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Posted On 03/29/2017 | Last Updates On 03/29/2017 | admin

6 Editing Steps You Don’t Want to Miss

Before I get to my 6 editing steps, let me tell you about my story idea document. Before I begin my book, I jot down an outline of the book chapters and what will happen in each chapter.

As further ideas occur while I’m writing, I jot them down in the appropriate chapter notes. I also put links to any research or images I use in my book (Be sure to document your image sources or get public domain images.)

Finally, this document is also where I put my scene list and time time.  Here’s my table of contents of this document for My Undead Mother-in-law, my sequel to Zombie Turkeys.

6 Editing Steps
Zombie Turkeys Novel Cover – Click to find out more.
6 Editing Steps
6 Editing Steps by Andy Zach for My Undead Mother-in-law

The First Three Steps of the 6 Editing Steps

Notice the bottom item, “Editing Priorities”? Here they are, for me:

Editing Priorities

  1. After first draft, create timeline, detailed scene flow – This is the first priority. Get a feel for your story structure and discover any holes. I covered this scene spreadsheet here in my blog post.
  2. Write missing scenes – This is essential.  Any plot holes have to be fixed.
  3. Add dialogue – fill in characters. This is also essential. Characters must be real and believable. Very often in the first draft I skimp on characterization and simply describe the action. It’s far better for the characters to interact and show their character through actions and dialogue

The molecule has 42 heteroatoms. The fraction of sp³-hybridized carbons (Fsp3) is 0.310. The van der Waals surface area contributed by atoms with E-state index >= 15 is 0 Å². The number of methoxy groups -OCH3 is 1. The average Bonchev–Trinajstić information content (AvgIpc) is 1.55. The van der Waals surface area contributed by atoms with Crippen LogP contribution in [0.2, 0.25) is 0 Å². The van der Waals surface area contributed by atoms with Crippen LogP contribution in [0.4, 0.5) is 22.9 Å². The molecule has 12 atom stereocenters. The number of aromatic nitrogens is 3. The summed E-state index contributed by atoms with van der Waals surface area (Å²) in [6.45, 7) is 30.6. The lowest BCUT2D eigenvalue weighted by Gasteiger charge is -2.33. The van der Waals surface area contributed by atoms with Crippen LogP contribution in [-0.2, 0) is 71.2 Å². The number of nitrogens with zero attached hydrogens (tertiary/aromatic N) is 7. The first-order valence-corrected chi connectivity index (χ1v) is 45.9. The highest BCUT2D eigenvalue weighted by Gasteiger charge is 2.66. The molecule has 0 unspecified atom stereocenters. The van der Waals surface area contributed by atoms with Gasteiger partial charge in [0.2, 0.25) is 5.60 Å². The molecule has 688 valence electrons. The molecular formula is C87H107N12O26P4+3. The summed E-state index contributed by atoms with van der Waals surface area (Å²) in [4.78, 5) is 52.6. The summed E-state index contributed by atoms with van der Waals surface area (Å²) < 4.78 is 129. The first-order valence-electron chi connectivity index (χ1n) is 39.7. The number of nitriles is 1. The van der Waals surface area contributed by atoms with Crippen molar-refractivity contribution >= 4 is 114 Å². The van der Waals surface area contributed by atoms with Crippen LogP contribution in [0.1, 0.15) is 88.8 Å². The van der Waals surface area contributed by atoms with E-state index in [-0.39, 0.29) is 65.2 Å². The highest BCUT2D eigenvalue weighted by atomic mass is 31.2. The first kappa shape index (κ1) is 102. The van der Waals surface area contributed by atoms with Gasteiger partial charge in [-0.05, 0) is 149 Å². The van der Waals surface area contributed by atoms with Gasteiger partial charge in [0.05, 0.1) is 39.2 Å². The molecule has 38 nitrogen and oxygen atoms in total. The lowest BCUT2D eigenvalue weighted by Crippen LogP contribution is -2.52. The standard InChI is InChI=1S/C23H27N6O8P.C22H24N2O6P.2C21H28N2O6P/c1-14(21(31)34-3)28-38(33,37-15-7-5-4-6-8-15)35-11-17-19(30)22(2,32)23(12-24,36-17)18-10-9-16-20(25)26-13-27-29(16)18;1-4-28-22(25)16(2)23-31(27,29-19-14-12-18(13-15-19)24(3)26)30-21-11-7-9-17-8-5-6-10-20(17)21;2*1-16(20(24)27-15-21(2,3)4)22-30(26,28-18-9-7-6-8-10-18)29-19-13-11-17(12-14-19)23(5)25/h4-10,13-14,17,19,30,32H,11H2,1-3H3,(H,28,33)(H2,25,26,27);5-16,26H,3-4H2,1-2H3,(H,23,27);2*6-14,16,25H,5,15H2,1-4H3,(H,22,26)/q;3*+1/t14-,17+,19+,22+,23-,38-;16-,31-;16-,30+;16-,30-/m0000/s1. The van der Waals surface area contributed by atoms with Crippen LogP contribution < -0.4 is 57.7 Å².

The Next Three Steps of the 6 Editing Steps

4. Check POV (Point of View) consistency and logic – Is the best person in the POV? Does it jump around in the scene or chapter? Are switches logical?

5. Read out loud – I cannot over emphasize how useful this is. First, you find your own bad wording, especially in dialogue. Next, you can find logic and POV errors you missed. Finally, you can read it to another person and get their ideas and feedback.

6. Go through the 11 points of self-editing here. These are good, practical points every writer should do before sending his or her manuscript to their professional editor, let alone publishing it.

Finally, Don’t Be Shy About Paying An Editor

All of what I’ve told you is what you should do before paying for a professional editor. I know I can’t edit my own work thoroughly; even if you are an editor, have another editor look it it.

Next, get as many eyes on the manuscript as you can before publishing.

There’s a lot more I can tell you. Check back tomorrow!

6 editing tips
Zombie Turkeys Fly Off the Shelves at Peoria Barnes and Noble Bookstore

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